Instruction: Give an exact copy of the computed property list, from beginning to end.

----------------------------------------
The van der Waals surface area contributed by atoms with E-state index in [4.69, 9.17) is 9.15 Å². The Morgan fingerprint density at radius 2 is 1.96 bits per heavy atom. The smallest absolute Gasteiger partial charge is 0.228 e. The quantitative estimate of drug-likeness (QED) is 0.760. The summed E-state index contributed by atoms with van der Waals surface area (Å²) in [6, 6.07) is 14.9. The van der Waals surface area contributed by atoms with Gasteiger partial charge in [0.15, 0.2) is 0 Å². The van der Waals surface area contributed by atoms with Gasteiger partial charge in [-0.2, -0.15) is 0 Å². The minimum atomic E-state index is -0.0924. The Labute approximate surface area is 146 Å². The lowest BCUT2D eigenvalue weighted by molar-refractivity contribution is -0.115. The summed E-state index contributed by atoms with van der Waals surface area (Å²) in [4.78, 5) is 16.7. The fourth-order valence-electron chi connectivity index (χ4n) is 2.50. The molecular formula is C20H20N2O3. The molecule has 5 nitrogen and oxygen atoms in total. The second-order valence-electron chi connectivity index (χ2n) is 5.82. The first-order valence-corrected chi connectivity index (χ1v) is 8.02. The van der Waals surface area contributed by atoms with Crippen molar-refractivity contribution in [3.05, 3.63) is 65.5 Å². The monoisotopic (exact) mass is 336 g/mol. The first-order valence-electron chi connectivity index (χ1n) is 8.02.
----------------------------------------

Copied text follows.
The van der Waals surface area contributed by atoms with E-state index in [4.69, 9.17) is 9.15 Å². The Morgan fingerprint density at radius 2 is 1.96 bits per heavy atom. The smallest absolute Gasteiger partial charge is 0.228 e. The quantitative estimate of drug-likeness (QED) is 0.760. The summed E-state index contributed by atoms with van der Waals surface area (Å²) in [6, 6.07) is 14.9. The van der Waals surface area contributed by atoms with Gasteiger partial charge in [0.15, 0.2) is 0 Å². The van der Waals surface area contributed by atoms with Gasteiger partial charge in [-0.2, -0.15) is 0 Å². The minimum atomic E-state index is -0.0924. The Labute approximate surface area is 146 Å². The lowest BCUT2D eigenvalue weighted by molar-refractivity contribution is -0.115. The summed E-state index contributed by atoms with van der Waals surface area (Å²) in [4.78, 5) is 16.7. The fourth-order valence-electron chi connectivity index (χ4n) is 2.50. The molecular formula is C20H20N2O3. The molecule has 5 nitrogen and oxygen atoms in total. The second-order valence-electron chi connectivity index (χ2n) is 5.82. The first-order valence-corrected chi connectivity index (χ1v) is 8.02. The van der Waals surface area contributed by atoms with Crippen molar-refractivity contribution in [3.05, 3.63) is 65.5 Å². The monoisotopic (exact) mass is 336 g/mol. The first-order valence-electron chi connectivity index (χ1n) is 8.02.